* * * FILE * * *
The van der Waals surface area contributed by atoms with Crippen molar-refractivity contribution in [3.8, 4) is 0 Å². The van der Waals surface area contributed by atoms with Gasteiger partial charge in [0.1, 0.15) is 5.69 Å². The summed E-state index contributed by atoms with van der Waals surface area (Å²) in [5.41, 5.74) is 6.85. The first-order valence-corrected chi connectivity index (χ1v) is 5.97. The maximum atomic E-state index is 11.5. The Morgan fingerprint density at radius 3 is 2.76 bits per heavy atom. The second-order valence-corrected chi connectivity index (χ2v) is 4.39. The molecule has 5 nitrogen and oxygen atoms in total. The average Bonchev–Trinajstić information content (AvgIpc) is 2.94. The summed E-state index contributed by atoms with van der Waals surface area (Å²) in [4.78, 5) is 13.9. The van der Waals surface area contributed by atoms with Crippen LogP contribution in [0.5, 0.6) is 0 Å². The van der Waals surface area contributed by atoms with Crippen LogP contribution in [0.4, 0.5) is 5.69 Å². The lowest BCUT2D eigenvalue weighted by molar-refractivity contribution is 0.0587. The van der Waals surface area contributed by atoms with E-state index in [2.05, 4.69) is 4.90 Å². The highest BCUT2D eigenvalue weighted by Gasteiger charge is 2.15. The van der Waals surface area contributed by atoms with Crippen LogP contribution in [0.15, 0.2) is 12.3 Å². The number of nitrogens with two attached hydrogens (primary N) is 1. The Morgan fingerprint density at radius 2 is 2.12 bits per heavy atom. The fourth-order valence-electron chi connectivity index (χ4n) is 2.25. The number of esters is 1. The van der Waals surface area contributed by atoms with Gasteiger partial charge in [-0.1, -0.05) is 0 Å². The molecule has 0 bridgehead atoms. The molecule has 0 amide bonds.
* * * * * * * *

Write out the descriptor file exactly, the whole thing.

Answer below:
The van der Waals surface area contributed by atoms with Crippen molar-refractivity contribution in [3.8, 4) is 0 Å². The van der Waals surface area contributed by atoms with Gasteiger partial charge in [0.1, 0.15) is 5.69 Å². The summed E-state index contributed by atoms with van der Waals surface area (Å²) in [5.41, 5.74) is 6.85. The first-order valence-corrected chi connectivity index (χ1v) is 5.97. The maximum atomic E-state index is 11.5. The Morgan fingerprint density at radius 3 is 2.76 bits per heavy atom. The second-order valence-corrected chi connectivity index (χ2v) is 4.39. The molecule has 5 nitrogen and oxygen atoms in total. The average Bonchev–Trinajstić information content (AvgIpc) is 2.94. The summed E-state index contributed by atoms with van der Waals surface area (Å²) in [4.78, 5) is 13.9. The van der Waals surface area contributed by atoms with Crippen LogP contribution in [0.5, 0.6) is 0 Å². The van der Waals surface area contributed by atoms with Crippen LogP contribution in [0.4, 0.5) is 5.69 Å². The lowest BCUT2D eigenvalue weighted by molar-refractivity contribution is 0.0587. The van der Waals surface area contributed by atoms with E-state index in [2.05, 4.69) is 4.90 Å². The highest BCUT2D eigenvalue weighted by Gasteiger charge is 2.15. The van der Waals surface area contributed by atoms with Crippen LogP contribution in [0.15, 0.2) is 12.3 Å². The number of nitrogens with two attached hydrogens (primary N) is 1. The Morgan fingerprint density at radius 2 is 2.12 bits per heavy atom. The fourth-order valence-electron chi connectivity index (χ4n) is 2.25. The number of esters is 1. The van der Waals surface area contributed by atoms with Gasteiger partial charge in [-0.1, -0.05) is 0 Å². The molecule has 0 bridgehead atoms. The molecule has 0 amide bonds.